What Richard Gere did to Shilpa Shetty on stage in New Delhi the other day wasn’t a kiss. It was a peck, says The Times of India, making a finer point. And here we were, the uninformed, getting hot and bothered, protesting, burning effigies and shouting hai, hai slogans without as much as knowing a peck from a kiss. Now we have it from TOI, quite unambiguously, and I quote, “About the latest case of Shilpa Shetty and Richard Gere, it must be clarified that it wasn’t a kiss, which is meant to be planted on the partner’s lips”.
“It was a peck,” adds TOI, “which in many countries is a normal way to greet each other, and not a sexual act”. It wasn't an S-act, agreed,; but it wasn’t a normal greeting either. Shilpa herself admits it – ‘Richard went slightly overboard’. People elsewhere in the world who peck each other by way of normal greeting are not usually seen bending over their partner in close embrace, while working on her cheeks, both sides, more than once.
The Times(Mysore edition)story – Curb national pecking disorder - carries a picture showing Richard, bending over Shilpa, in a ‘pecking’ position. Says the photo caption,‘The kiss that has nation up in arms’. Nit-picking apart, the newspaper story, played up on Page One, has it, “in a situation where the law is vague and the general public apathetic, the moral brigade seems to be usurping the space’. Shouldn’t that be read as ‘morality brigade’?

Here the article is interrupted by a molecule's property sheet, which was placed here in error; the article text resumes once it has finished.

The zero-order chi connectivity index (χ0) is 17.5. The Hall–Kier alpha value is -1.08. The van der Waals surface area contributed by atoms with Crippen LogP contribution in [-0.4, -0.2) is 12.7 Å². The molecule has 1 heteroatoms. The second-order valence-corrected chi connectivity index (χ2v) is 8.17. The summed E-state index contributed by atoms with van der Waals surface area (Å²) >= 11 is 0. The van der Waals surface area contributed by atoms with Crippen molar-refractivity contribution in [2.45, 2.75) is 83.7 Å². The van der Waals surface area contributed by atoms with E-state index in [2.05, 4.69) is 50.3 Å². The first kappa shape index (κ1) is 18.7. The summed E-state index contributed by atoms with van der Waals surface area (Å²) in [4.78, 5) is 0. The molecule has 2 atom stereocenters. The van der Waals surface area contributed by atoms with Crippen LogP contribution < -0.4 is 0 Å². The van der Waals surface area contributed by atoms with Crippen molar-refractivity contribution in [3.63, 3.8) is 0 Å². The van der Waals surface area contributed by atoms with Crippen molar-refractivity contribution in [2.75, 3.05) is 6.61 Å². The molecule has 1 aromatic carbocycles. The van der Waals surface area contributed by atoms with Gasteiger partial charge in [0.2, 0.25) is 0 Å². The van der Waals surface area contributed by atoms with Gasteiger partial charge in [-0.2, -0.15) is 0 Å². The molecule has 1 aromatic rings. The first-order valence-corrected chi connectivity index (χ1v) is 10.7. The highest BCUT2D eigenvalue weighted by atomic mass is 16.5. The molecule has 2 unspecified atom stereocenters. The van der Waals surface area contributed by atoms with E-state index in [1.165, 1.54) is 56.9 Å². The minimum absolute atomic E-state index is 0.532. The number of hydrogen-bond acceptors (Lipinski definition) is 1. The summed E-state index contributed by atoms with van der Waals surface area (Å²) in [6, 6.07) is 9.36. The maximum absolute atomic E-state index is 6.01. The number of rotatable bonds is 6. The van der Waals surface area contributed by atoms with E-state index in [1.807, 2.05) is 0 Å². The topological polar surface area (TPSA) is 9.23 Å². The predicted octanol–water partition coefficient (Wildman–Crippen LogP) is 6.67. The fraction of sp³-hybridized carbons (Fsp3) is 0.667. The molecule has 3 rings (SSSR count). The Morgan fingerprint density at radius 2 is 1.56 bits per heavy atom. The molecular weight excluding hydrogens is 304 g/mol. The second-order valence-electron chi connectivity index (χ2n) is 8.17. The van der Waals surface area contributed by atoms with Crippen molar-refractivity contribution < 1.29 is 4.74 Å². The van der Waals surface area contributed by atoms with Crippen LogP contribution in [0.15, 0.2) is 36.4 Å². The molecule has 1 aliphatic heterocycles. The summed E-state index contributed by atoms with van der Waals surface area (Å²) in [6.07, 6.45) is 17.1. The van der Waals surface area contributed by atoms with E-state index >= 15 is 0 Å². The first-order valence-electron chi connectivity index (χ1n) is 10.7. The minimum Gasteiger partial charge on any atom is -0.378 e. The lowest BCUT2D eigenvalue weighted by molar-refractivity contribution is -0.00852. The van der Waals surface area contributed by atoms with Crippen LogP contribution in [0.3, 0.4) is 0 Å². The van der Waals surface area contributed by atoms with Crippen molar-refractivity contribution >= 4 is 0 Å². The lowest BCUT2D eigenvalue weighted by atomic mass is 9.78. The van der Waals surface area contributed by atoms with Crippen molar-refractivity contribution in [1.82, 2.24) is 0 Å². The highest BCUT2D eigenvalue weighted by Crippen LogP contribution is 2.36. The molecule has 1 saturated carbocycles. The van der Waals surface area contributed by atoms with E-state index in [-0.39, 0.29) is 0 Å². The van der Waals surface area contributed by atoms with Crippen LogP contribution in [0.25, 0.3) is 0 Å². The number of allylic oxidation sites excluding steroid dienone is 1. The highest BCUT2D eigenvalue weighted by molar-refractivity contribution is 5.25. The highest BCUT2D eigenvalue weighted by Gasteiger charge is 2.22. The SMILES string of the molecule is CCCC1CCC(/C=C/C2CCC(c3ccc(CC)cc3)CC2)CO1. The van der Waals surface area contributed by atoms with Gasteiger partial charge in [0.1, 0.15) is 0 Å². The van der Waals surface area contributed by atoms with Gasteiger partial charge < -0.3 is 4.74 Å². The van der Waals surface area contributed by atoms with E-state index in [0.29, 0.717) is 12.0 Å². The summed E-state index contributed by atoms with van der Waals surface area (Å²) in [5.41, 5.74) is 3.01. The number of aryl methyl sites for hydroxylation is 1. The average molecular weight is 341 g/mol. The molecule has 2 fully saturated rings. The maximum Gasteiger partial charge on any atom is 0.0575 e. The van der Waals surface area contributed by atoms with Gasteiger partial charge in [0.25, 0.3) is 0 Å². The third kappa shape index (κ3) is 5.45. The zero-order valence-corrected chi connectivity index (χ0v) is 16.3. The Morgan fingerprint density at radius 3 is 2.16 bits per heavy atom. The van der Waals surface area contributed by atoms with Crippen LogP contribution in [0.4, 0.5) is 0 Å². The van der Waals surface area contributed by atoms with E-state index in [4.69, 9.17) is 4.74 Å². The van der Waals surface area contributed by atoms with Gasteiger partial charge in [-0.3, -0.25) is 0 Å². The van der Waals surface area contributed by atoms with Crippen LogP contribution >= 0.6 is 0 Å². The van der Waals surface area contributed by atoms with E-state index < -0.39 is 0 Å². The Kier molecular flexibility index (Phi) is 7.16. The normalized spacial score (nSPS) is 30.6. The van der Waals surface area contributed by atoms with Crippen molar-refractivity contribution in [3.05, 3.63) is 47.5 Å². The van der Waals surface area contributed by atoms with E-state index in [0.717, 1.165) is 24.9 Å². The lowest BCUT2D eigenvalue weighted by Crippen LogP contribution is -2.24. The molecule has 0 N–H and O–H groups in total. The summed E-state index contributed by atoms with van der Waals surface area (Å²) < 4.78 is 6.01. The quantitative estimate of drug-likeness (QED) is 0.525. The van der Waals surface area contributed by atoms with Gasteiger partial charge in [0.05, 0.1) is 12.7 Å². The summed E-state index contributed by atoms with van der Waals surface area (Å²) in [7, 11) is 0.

Anyway, the thing about TOI is that it gets down to the basics, just in case its readers are clueless even four days after the event, which has been played out in newspapers, TV channels and by bloggers (including this one). I can’t think of many other newspapers that would have given thought to the possibility that the millions who read the Gere-Shetty story and viewed visuals on TV and the Internet, wouldn’t have applied their mind to draw a line between a peck and a kiss.
Where TOI lays it on the line is in this sentence – ‘even the slightest of pecks can raise a furore in the land of the Kamasutra and Khajuraho. Correction, my reporter friend, we’re now known as the land of call centres and the Bollywood that gave the world the song number – Choli ke peeche kya hai. And I have a problem with the TOI report that says bizarre public reaction (to ’a slight peck or a mere brush of the lips’) is not something peculiar to India – ‘it seems to be a sub-continental malady’.
Such needless comparison, that in no way furthers the story, may not go down well with our neighbours. I doubt if the story would have played out in this manner, had a comparable incident happened in Pakistan or Bangladesh. I don’t know if TV channels there would have shown the tell-tale video clip, which fueled widespread public protest. One can’t imagine such incident happening there, in the first place. And in some parts of the world, the pair involved would not have got away with it, and survived to tell their tale to the media.
Cross-posted in Desicitics .